The spatial variations of volatile organic compounds (VOCs) were characterized in the Village of Waterfront South neighborhood (WFS), a “hot spot” for air toxics in Camden, NJ. This was accomplished by conducting “spatial saturation sampling” for 11 VOCs using passive samplers at 22 sites in WFS and 16 sites in Copewood/Davis Streets neighborhood (CDS), an urban reference location. Sampling durations were 24 and 48 hours. For all 3 sampling campaigns (2 in summer and 1 in winter), spatial variations and mean concentrations of toluene, ethylbenzene, and xylenes (TEX) were found significantly higher (p < 0.05) in the “hot spot”, WFS, than in CDS, where the spatial distributions of these compounds were relatively uniform. The highest concentrations of methyl tert-butyl ether (MTBE) (maximum of 159 µg/m3) were always found at one site close to a facility in WFS during all 3 sampling campaigns. Poo r corr elation was found between TEX and MTBE in WFS but high correlation was observed among these species in CDS. These observations indicated significant impact from local stationary sources on the ambient levels of TEX and MTBE in WFS but mobile sources for these pollutants in CDS. The spatial variation of benzene in WFS was found to be marginal higher (p = 0.057) than in CDS during one sampling campaign, but similar in the other two sampling periods. A correlation of R > 0.8 was found between benzene and MTBE in both areas, suggesting benzene being primarily emitted from mobile sources. The low concentrations of chloroform (0.02-0.23 µg/m3) and carbon tetrachloride (0.45-0.51 µg/m3) and homogenous spatial distributions (%RSD < 24%) of these two species indicated contribution from regional background in both WFS and CDS. Proximity analysis results showed that the inverse distances to local roads contributed significantly to the variability (1-41%) of M TBE an d BTEX in CDS. In contrast, only the inverse distances to industrial sources were found to be significant predictors for the variability (16-46%) of these compounds in WFS. Wind speed and temperature were found to affect the concentrations and spatial distribution of VOCs significantly. Further, results showed that the sampling at the fixed monitoring site underestimated air pollutant levels in a small community, particularly in a “hot spot” area. The study demonstrated that the “spatial saturation sampling” can provide robust data for conducting accurate assessment of local community air pollution, helping to identify potential sources of concerns, is cost effective, timely and a valuable approach for future air pollution and exposure research in communities.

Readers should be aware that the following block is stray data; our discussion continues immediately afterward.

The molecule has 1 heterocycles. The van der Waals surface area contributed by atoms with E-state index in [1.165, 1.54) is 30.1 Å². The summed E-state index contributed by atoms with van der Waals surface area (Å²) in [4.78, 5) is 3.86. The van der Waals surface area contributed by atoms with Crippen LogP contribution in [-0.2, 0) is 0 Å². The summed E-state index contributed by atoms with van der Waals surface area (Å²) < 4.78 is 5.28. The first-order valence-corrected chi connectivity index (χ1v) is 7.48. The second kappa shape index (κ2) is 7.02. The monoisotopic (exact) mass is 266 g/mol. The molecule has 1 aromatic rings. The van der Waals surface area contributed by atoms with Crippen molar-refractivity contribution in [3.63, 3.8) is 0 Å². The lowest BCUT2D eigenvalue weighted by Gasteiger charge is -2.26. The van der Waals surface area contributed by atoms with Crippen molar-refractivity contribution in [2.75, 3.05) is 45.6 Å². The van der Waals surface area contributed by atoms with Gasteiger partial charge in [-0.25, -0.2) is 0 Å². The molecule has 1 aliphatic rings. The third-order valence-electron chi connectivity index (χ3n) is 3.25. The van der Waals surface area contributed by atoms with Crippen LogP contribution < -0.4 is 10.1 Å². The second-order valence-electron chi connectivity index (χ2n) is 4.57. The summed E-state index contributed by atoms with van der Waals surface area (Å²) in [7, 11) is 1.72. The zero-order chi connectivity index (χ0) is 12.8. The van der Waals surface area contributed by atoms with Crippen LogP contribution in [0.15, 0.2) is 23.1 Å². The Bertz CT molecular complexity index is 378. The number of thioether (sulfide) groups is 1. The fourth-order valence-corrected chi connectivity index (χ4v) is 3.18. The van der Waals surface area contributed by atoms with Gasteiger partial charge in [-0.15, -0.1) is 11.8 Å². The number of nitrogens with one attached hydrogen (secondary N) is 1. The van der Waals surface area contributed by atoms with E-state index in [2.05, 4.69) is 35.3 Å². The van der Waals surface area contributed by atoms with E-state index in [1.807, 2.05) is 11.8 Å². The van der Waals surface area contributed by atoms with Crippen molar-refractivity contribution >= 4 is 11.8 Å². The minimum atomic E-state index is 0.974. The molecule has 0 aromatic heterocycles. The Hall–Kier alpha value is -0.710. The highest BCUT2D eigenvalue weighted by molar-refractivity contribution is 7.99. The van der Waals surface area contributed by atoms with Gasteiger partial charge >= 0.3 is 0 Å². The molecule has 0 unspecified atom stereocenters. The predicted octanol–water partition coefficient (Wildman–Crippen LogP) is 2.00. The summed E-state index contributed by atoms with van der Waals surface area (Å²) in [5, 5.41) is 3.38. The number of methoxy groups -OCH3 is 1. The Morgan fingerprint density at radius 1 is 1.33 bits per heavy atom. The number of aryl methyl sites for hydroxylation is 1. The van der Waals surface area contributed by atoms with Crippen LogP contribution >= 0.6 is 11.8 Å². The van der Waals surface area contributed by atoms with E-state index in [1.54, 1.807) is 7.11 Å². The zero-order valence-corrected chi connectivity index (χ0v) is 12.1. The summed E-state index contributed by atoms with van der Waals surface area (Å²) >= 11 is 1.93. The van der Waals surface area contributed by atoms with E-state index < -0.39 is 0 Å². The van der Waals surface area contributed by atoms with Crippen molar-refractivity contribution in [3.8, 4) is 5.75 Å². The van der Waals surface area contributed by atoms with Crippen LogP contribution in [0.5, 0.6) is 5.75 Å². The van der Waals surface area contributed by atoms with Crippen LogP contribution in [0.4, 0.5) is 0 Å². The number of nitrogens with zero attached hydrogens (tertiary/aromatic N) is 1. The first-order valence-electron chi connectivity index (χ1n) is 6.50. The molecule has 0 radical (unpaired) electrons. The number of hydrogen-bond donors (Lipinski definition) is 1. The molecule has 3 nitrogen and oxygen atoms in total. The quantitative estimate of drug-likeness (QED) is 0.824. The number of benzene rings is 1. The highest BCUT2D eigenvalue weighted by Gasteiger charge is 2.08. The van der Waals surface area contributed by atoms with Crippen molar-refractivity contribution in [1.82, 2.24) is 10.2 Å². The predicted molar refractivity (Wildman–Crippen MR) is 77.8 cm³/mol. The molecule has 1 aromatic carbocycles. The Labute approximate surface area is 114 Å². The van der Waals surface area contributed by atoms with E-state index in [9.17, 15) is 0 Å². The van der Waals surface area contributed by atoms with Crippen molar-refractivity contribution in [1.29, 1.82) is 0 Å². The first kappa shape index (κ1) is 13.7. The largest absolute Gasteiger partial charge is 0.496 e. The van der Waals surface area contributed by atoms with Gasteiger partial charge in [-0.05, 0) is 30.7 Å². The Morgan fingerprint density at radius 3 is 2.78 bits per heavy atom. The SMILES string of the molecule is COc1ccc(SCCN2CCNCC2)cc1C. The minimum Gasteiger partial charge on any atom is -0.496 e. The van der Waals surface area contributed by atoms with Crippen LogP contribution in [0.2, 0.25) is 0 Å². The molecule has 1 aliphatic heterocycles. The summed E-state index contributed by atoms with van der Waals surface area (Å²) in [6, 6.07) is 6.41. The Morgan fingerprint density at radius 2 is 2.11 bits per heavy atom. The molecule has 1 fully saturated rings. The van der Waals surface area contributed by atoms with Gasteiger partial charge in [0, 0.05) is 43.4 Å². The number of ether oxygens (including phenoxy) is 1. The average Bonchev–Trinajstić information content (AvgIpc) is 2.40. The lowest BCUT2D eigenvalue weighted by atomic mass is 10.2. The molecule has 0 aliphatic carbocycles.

Department of Environmental Sciences, Rutgers University (last retrieved 04/02/2008 )

Note: This presentation reports findings from a Health Effects Institute (HEI)- funded project, “Personal and Ambient Exposures to Air Toxics in Camden New Jersey” – Dr. Paul J. Lioy, P.I. 12/03-12/06 $864,347 Environmental and Occupational Health Sciences Institute, (EOHSI)

Personal Exposures to and Spatial Variations of Air Toxics in a “Hot Spot” in Camden, New Jersey. PJ Lioy, Z Fan, J Zhang, P Georgopoulos, SW Wang, PA Ohman, JL Held, and LJ Bonanno — Read abstract of findings

For more information on Mobile-Source Air Toxics and Health Effects, click here!

Fighting for Air

by Olga Pomar

South Camden residents have organized themselves and forged alliances with others to put polluters on notice and prepare for the battles that lie ahead. … South Camden Citizens In Action (SCCIA) came together in 1997 when a local nonprofit organization in Waterfront South decided to sponsor a grassroots neighborhood planning project. Its members were mostly African-American, mostly women, all low-income and some in poor health. They were not experienced activists, but they were long-time residents of Camden and shared a commitment to making their community safer and more livable.
>>> READ THE FULL ARTICLE